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John Baez science forum Guru Wannabe
Joined: 01 May 2005
Posts: 220

Posted: Wed Jul 12, 2006 6:27 am Post subject:
coherent sheaves versus vector bundles



Some guy on the street told me that if you have a smooth complex algebraic
variety X, you can not only get its Ktheory by forming the Grothendieck
group of all vector bundles over X  you can also get a kind of dual theory,
its "Khomology", by forming the Grothendieck group of all coherent
sheaves of vector spaces over X.
There's supposed to be some nice dual pairing between these....
Is this right so far? Where's a nice easy place to learn this stuff?
But what I'm really wondering now is something else! To what extent
can you get all coherent sheaves of vector spaces over X from
vector bundles supported on subvarieties of X?
I think these give you coherent sheaves as follows: if we have
a subvariety S with inclusion map
i: S > X
we can take a vector bundle E over S, take its sheaf of sections
and get a coherent sheaf over S, and push this forward along i
to get a coherent sheaf over X.
Is every coherent sheaf on X a direct sum of coherent sheaves of
this form? Or maybe built out of them by extensions, or something?
Or maybe I need to say "subscheme" instead of "subvariety"?
I'm probably being overoptimistic. But don't just tell me the bad news
 "you're wrong"  tell me some good news too.

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David Madore science forum beginner
Joined: 23 Feb 2005
Posts: 24

Posted: Wed Jul 12, 2006 10:31 pm Post subject:
Re: coherent sheaves versus vector bundles



John Baez in litteris <e924oa$mgf$1@glue.ucr.edu> scripsit:
Quote:  Is this right so far?

Essentially yes, at least as far as I understand.
Quote:  Where's a nice easy place to learn this stuff?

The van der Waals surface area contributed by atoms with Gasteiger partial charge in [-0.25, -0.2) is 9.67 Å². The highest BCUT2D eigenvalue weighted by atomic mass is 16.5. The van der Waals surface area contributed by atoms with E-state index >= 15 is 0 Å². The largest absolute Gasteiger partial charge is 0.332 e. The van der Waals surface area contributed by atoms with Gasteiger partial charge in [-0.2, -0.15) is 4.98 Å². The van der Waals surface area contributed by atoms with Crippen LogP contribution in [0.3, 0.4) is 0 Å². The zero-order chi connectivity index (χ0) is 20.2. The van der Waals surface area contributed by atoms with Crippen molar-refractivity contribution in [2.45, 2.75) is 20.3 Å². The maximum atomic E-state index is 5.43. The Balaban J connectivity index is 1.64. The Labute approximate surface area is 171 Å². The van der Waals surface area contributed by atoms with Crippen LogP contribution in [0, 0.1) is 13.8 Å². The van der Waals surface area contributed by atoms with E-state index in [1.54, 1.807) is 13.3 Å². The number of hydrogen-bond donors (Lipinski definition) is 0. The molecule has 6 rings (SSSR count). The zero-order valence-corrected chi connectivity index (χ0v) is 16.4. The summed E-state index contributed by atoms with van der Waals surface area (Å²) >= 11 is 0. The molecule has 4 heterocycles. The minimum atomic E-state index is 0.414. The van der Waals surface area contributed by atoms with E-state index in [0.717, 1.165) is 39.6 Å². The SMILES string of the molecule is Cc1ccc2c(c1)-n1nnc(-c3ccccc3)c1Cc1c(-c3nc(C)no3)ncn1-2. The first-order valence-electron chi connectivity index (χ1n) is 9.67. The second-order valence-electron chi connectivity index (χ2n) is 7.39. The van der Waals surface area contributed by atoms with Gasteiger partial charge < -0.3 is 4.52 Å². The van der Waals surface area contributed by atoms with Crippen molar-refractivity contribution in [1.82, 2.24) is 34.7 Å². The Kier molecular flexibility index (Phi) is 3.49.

You can learn some things in Fulton's book *Intersection Theory*,
though I won't promise it's very readable (could be worse, though).
Quote:  But what I'm really wondering now is something else! To what extent
can you get all coherent sheaves of vector spaces over X from
vector bundles supported on subvarieties of X?

If X is smooth  as you assumed  then the K^0 (Grothendieck group of
vector bundles) and the K_0 (Grothendieck group of coherent sheaves)
coincide. You don't need to take use vector bundles on subvarieties
at all. See loc. cit., 15.1 and B.3: the point is that any coherent
sheaf on a smooth algebraic variety has a finite resolution by locally
free sheaves (i.e., [sheaves of sections of] vector bundles).

David A. Madore
(david.madore@ens.fr,
http://www.dma.ens.fr/~madore/ ) 

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John Baez science forum Guru Wannabe
Joined: 01 May 2005
Posts: 220

Posted: Tue Jul 18, 2006 11:41 am Post subject:
Re: coherent sheaves versus vector bundles



In article <e93t7c$2lo$1.repost@nef.ens.fr>,
David Madore <david.madore@ens.fr> wrote:
Quote:  John Baez in litteris <e924oa$mgf$1@glue.ucr.edu> scripsit:
Where's a nice easy place to learn this stuff?
You can learn some things in Fulton's book *Intersection Theory*,
though I won't promise it's very readable (could be worse, though).

Thanks! Your faint praise reminds me of this reference I just
read in the Wikipedia article on large countable ordinals:
W. Pohlers, Proof theory, ISBN 0387518428 (for Veblen hierarchy
and some impredicative ordinals). This is probably the most readable
book on large countable ordinals (which is not saying much).
:)
Quote:  But what I'm really wondering now is something else! To what extent
can you get all coherent sheaves of vector spaces over X from
vector bundles supported on subvarieties of X?
If X is smooth  as you assumed  then the K^0 (Grothendieck group of
vector bundles) and the K_0 (Grothendieck group of coherent sheaves)
coincide. You don't need to take use vector bundles on subvarieties
at all. See loc. cit., 15.1 and B.3: the point is that any coherent
sheaf on a smooth algebraic variety has a finite resolution by locally
free sheaves (i.e., [sheaves of sections of] vector bundles).

Thanks! I think I understand this, thanks to an email from Kevin
Buzzard.
I also got an interesting reply from my pal Minhyong Kim:
Quote:  I think Madore's answer addressed most of your question,
and is the relevant view for Ktheory.
But I thought I'd add a remark in case it's of interest.
It is true that you can build up cohorent sheaves
the way you described using pushforward from
subschemes (it is important to use subschemes
here if you want all coherent sheaves). There's
a nice description of the process in Mumford's book
`Curves on Algebraic Surfaces' and the key phrase
is `flattening stratifications' where the main point
is that you can stratify you scheme in a universal
way so that the restriction of your sheaf to the strata
is a bundle.


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Esperanto its official language before the Germans invaded?
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